• Marc Aloan

Lost and Found

(Photo: Texas Hill County)

I’m not quite sure exactly when it happened. I cannot pinpoint a single time, day, event, or call that did it. Sometimes I sit in silence and stare at the wall, television, or sky waiting for some magic billboard to appear and spell out the answer in big neon lights. My mind runs through events, large and small, that I think may have been the culprit only to end up even more lost than I began. The more I think I figure it out, the less I seem to actually know and understand. No matter how many minutes, hours, and days I spend trying to find the answers, the result always seems to remain the same. In many ways it is lost, gone, and forgotten, a phenomenon that seems to get worse as I acquire more of it. So, what am I searching for you might ask? Well, simply put, my confidence, which seems to become more of a mirage with every small glimmer of hope of its return.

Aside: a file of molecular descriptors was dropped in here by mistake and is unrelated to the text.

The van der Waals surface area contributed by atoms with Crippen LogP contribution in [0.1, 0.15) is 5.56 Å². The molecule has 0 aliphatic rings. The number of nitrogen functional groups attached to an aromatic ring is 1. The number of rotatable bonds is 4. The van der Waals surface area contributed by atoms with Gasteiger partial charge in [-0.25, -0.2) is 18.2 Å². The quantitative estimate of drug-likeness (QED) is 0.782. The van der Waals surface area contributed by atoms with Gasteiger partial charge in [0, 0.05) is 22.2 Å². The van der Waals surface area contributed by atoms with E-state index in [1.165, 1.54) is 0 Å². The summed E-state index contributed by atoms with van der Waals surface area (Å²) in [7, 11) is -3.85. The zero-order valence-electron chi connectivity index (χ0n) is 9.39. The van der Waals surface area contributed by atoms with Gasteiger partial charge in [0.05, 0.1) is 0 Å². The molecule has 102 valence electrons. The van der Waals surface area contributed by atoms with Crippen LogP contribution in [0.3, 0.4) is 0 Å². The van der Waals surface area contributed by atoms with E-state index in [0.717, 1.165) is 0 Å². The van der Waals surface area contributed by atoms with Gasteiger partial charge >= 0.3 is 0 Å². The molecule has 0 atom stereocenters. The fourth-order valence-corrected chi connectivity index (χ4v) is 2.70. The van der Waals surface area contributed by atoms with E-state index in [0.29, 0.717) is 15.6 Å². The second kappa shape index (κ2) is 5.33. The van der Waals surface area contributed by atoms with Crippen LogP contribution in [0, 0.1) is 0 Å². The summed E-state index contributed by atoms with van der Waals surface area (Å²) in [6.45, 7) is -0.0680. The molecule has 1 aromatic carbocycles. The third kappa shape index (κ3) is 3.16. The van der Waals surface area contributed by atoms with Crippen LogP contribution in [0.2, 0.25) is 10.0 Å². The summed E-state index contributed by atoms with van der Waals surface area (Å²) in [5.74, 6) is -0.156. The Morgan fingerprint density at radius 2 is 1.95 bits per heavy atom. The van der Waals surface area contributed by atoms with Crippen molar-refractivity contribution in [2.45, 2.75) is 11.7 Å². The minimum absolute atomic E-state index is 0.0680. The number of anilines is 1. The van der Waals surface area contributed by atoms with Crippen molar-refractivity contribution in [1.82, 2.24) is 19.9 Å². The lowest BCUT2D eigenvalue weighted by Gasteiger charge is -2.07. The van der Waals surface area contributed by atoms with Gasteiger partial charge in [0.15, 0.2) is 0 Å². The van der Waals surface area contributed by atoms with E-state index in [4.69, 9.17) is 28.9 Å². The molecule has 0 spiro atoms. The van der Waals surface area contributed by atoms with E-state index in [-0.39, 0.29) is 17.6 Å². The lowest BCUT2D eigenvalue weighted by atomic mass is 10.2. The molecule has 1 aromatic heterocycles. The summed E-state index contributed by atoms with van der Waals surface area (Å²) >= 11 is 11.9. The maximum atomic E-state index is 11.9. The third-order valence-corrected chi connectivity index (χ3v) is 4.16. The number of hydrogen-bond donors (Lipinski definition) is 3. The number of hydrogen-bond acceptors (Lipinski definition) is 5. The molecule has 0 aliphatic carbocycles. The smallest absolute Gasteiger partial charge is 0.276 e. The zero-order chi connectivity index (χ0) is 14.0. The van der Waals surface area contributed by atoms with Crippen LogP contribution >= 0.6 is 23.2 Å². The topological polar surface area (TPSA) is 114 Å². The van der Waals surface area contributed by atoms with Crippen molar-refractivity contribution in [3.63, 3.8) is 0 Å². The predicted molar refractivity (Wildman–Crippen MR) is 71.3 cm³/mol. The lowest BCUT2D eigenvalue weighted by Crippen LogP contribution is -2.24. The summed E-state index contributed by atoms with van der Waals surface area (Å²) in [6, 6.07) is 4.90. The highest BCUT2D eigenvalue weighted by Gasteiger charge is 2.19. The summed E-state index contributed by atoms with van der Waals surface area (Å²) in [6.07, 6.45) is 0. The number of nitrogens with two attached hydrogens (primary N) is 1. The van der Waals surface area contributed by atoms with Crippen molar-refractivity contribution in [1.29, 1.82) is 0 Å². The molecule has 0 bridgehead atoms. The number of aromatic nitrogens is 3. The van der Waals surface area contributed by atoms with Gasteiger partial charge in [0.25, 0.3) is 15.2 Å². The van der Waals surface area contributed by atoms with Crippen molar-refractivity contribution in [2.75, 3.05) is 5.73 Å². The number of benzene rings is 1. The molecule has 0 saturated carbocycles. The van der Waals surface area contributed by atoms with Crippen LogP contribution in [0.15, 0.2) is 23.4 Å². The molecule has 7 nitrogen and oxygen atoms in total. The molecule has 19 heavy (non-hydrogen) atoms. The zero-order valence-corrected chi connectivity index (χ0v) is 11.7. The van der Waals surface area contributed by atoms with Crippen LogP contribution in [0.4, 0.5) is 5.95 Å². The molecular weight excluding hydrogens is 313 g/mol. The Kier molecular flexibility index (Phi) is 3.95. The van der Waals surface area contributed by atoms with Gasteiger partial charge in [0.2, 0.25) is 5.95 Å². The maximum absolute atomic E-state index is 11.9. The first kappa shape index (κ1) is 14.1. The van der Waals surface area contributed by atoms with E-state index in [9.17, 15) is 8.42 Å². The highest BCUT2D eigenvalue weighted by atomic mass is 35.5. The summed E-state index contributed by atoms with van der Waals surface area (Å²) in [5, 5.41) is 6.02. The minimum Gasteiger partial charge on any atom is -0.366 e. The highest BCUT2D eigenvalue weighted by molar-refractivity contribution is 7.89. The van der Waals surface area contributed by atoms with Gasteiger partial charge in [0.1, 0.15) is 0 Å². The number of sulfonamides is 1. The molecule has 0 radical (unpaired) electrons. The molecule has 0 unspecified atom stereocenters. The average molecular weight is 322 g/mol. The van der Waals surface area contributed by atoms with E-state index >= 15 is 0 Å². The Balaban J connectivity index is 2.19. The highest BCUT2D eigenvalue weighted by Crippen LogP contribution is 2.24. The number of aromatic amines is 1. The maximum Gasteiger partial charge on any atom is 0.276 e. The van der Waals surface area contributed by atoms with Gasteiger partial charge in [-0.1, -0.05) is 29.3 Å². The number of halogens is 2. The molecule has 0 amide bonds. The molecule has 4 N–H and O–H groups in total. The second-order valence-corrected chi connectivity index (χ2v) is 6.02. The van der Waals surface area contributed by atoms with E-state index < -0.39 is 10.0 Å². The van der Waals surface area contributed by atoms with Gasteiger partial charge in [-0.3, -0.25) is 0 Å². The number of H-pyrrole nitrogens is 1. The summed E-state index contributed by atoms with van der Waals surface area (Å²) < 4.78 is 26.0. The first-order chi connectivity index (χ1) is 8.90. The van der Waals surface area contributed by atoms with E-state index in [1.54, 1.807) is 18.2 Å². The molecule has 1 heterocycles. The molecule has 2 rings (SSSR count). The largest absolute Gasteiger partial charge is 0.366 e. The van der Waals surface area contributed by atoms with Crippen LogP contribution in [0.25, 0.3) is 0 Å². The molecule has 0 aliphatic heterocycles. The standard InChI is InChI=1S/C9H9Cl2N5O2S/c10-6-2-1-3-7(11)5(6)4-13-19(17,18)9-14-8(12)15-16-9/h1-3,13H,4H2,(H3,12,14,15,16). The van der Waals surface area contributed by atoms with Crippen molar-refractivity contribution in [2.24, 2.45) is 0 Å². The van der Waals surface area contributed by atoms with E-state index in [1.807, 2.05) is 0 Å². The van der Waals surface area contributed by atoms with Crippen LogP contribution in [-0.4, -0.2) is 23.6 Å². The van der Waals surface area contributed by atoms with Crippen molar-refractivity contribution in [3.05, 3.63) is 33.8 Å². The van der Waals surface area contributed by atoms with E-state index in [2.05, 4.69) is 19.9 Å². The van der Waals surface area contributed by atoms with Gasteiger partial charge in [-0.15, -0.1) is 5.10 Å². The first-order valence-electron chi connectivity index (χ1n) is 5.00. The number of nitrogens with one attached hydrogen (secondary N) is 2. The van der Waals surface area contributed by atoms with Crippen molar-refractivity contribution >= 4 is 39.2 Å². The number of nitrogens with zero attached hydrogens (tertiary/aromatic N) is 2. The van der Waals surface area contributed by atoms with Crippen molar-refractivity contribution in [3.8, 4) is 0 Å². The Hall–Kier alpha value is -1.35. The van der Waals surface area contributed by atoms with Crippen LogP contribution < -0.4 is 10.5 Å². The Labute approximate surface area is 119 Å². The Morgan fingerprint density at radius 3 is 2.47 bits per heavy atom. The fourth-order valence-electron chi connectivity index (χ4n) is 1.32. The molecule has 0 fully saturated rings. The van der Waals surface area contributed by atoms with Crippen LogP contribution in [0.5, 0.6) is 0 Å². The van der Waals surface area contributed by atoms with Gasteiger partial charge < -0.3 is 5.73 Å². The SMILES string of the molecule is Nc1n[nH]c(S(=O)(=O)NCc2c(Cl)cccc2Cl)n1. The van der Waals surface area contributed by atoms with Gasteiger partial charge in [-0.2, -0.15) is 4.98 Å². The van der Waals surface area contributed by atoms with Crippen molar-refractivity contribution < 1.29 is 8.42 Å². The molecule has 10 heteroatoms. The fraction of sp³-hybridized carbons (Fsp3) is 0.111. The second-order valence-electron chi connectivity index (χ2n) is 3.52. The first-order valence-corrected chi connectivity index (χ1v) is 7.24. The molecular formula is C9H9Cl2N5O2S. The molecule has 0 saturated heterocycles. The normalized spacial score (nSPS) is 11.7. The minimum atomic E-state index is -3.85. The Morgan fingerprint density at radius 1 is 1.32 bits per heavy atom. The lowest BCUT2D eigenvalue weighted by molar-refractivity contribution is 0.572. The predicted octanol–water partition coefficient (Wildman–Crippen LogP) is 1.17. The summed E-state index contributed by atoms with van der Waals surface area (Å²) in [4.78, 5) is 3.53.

In all honesty, I have never been a very confident person. Perhaps that explains why I am so competitive and rarely satisfied, always worried about what people may think if I slow down or stop to take breath. When everyone else is enjoying the small things, I feel as if I am in the shadows analyzing and strategizing how to make something better or take the next step instead of appreciating the present. However, there was a time in my life where there was much less doubt, self-awareness, and concern for what others thought of my actions. In those days I laughed at those who dare tell me I couldn’t do something. I balked at those who disagreed or pushed back. I didn’t shy away from doing what I felt was right. And then over time, something changed.